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Get a grip, liberals. Justice Kennedy’s retirement won’t be as tragic as you think

Supreme Court Justices Neil Gorsuch and Anthony Kennedy, right, at the Rose Garden of the White House in Washington, April 10, 2017. Kennedy, who has long been the decisive vote in many cases, announced his intent to retire on June 27, 2018. (Al Drago/The New York Times)
Supreme Court Justices Neil Gorsuch and Anthony Kennedy, right, at the Rose Garden of the White House in Washington, April 10, 2017. Kennedy, who has long been the decisive vote in many cases, announced his intent to retire on June 27, 2018. (Al Drago/The New York Times) NYT

On Wednesday, Justice Anthony Kennedy, the longtime swing vote on the Supreme Court, announced that he would retire from his seat. Democrats and Leftists in the media went apoplectic; the wailing and gnashing of teeth could be heard from space.

Former Obama officials merely tweeted out their four-letter reactions; audio from conference calls of Democrats featured open cries of anguish; late night comedians dropped the comedy utterly and instead mourned the possibility that for the first time in generations, textualists might represent the majority on the court.

Why would this be a big deal? Only because the Left has spent generations politicizing the court, turning into an oligarchic avatar of its own political priorities.

In Federalist #78, Alexander Hamilton spelled out the role of the federal judiciary: to implement the strict words of the Constitution. Its job was not to act as a moral arbiter; its job was not to act as a super-legislature, capable of checking the political excesses of the other branches. Its job was the same as any court’s job would be in a bankruptcy case: to apply the law, not along the lines of subjective perceptions of justice, but according to the text of the law.

Hamilton explained that the federal judiciary “may be said to have neither FORCE nor WILL, but merely judgment… The courts must declare the sense of the law; and if they should be disposed to exercise WILL instead of JUDGMENT, the consequence would equally be the substitution of their pleasure to that of the legislative body.”

Justice Anthony Kennedy announced his retirement June 27, 2018, from the U.S. Supreme Court. He is 81 years old. will leave a hole in the center of the Supreme Court. He is a Sacramento native. Here is a look at the man.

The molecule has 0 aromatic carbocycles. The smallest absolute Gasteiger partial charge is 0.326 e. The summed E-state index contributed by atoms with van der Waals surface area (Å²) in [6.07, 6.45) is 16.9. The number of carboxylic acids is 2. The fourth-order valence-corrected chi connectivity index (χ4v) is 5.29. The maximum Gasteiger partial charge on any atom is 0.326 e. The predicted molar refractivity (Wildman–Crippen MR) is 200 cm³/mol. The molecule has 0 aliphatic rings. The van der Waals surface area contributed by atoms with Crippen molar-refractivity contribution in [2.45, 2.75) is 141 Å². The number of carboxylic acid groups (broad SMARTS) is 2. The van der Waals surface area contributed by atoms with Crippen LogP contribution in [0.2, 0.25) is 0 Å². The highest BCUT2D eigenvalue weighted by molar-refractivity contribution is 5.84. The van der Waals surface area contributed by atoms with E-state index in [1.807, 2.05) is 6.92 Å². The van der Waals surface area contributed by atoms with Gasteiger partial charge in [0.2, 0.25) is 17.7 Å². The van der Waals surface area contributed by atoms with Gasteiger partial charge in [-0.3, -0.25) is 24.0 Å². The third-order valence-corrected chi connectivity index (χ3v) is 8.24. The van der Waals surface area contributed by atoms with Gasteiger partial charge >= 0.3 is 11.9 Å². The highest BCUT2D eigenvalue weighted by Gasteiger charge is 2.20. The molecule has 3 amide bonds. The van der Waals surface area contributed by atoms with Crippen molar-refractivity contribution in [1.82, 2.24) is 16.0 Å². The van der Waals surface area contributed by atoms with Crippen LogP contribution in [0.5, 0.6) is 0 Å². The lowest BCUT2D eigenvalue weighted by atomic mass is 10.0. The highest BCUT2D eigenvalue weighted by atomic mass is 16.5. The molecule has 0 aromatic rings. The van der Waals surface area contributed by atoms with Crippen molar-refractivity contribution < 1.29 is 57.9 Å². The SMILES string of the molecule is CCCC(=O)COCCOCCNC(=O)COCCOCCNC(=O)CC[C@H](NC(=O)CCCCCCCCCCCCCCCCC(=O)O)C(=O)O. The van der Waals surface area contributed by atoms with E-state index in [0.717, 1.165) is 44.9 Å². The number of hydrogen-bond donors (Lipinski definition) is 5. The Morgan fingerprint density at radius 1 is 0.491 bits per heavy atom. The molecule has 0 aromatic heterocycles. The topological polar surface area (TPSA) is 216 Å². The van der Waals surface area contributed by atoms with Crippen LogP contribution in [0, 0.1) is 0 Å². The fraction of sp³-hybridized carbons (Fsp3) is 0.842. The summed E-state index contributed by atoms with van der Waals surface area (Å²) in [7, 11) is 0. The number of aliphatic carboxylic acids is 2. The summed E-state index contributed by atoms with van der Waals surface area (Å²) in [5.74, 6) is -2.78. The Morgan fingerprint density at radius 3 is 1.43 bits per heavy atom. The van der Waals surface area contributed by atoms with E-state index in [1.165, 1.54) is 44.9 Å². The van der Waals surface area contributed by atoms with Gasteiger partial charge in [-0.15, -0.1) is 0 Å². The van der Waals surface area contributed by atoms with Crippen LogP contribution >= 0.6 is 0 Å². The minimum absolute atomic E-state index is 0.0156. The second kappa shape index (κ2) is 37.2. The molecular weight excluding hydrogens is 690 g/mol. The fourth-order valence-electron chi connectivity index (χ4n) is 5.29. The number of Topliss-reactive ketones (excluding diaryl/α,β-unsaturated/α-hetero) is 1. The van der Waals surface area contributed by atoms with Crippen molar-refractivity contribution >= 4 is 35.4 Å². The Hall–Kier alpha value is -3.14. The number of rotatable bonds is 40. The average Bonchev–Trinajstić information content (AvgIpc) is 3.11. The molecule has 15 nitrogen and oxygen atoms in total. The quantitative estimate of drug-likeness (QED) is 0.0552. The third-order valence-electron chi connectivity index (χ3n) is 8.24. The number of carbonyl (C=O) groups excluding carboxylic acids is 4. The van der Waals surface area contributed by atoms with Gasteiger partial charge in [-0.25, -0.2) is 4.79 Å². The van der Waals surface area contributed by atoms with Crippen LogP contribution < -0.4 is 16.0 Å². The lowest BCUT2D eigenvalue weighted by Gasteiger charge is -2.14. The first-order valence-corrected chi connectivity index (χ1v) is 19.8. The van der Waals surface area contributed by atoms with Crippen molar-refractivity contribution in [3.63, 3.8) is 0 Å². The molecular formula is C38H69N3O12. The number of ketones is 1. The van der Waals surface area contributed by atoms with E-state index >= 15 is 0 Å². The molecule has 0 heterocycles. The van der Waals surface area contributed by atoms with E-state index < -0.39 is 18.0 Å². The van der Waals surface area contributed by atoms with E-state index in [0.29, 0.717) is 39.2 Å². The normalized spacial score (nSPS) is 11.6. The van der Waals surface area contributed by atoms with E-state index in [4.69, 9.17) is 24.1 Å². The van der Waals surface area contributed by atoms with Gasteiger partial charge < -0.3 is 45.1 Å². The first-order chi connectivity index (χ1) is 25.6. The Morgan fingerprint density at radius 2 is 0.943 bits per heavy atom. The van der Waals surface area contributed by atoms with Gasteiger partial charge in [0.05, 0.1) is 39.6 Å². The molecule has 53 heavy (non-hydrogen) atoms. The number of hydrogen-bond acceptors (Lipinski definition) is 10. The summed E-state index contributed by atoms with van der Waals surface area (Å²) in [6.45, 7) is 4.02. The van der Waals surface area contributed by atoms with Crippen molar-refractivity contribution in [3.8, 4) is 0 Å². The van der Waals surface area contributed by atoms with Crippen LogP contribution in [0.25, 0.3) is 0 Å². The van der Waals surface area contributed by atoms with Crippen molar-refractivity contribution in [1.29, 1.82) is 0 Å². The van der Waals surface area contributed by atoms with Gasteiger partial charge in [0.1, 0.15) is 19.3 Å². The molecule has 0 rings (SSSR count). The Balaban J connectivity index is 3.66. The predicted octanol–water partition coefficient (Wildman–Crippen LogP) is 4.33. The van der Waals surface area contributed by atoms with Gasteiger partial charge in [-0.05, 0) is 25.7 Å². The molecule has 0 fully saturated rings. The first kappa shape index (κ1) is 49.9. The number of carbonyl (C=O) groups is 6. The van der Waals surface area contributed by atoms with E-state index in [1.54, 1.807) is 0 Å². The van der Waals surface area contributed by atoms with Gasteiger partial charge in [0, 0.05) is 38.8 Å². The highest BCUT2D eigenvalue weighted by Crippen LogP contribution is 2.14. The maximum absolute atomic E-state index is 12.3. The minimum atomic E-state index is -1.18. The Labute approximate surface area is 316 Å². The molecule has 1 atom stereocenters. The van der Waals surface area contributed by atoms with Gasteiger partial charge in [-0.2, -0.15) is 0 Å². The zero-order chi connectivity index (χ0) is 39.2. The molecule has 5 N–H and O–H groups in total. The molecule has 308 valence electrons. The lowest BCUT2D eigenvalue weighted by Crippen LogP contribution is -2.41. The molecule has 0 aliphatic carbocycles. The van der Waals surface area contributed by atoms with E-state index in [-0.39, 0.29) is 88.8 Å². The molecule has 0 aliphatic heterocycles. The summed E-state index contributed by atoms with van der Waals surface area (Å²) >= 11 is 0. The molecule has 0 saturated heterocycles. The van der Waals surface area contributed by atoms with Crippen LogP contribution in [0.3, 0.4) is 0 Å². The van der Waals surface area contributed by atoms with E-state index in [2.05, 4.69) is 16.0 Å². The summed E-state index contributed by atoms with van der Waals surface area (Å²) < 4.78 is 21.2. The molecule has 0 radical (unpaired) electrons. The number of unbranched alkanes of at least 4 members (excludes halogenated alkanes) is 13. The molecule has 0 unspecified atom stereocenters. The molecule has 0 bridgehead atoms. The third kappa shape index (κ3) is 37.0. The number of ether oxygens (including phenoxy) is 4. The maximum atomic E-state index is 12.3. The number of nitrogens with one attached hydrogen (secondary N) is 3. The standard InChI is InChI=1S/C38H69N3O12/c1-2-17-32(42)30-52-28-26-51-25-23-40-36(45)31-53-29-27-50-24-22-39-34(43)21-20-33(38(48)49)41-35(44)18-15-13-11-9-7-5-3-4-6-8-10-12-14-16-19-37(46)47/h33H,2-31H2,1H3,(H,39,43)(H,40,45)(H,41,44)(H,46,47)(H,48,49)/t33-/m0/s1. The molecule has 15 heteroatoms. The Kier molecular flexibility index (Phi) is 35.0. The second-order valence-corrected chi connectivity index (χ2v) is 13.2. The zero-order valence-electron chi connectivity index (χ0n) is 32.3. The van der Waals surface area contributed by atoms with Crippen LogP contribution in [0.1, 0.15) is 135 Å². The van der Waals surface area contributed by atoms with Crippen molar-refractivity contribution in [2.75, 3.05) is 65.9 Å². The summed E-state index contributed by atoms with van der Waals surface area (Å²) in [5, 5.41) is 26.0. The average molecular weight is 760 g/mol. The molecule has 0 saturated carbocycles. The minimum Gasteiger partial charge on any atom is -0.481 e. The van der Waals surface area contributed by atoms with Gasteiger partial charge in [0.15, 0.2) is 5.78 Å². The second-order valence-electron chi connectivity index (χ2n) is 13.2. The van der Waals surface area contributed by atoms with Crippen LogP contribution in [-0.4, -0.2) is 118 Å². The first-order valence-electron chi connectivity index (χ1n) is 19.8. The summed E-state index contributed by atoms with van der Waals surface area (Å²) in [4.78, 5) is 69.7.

In other words, judges acting as legislators would destroy the very purpose of the judiciary itself.

Yet over the past several decades, the Left has embraced the idea of judicial supremacy: the notion that the judiciary ought to act as a robed oligarchy deciding what is good for Americans.

Thus, the Left has celebrated Wickard v. Filburn (1942), in which the Supreme Court decided that the federal government had the power to regulate virtually every area of American commerce; Roe v. Wade (1973), a decision legalizing abortion across America without even the most peremptory respect for the text and history of the Constitution; the National Federation of Independent Business v. Sebelius (2012), in which the Supreme Court suggested that it was perfectly in line with the Constitution for a legislature to force you to buy a product you don’t want to buy; and Obergefell v. Hodges (2015), a decision stating that the 14th Amendment to the Constitution, ratified in 1868, mandated that states across the country legalize same-sex marriage.

None of these decisions were remotely justifiable under the text of the Constitution. But they pleased the Left, and thus the Supreme Court was elevated to a godlike position of power in the minds of the Democratic Party.

Now the balance of power has shifted. If Trump plays his cards right and nominates an originalist like Amy Barrett to the high court, there will be four votes for originalism, and Chief Justice John Roberts will become the swing vote.

The Left, because it has worshiped at the altar of the Supreme Court for decades, is panicking; they believe that the new Supreme Court will run roughshod over court-created, anti-constitutional rights.

But that’s only because their perception of the federal judiciary was inherently flawed from the beginning. They supported a judiciary that exercised will instead of judgment. A a new court exercising judgment rather than will must inherently overrule past willful misappropriation of power by the judicial branch.

In the end, a Trump-created Supreme Court majority would not implement conservative policies from above. It would return the judiciary to its original status under the Constitution.

That would leave room for legislatures – Democrats or Republicans – to make laws that don’t conflict with the Constitution. And it would mean that Americans could stop panicking every time a Supreme Court justice retired – because the Supreme Court just wouldn’t matter that much anymore.

That’s the way the founders wanted it. And they were right.

Ben Shapiro is editor-in-chief at The Daily Wire, a conservative news and opinion website. He can be reached at @BenShapiro.

Justice Anthony Kennedy was appointed to the Supreme Court by President Ronald Reagan in 1988. He announced his retirement from the bench 30 years later, on June 27, 2018.

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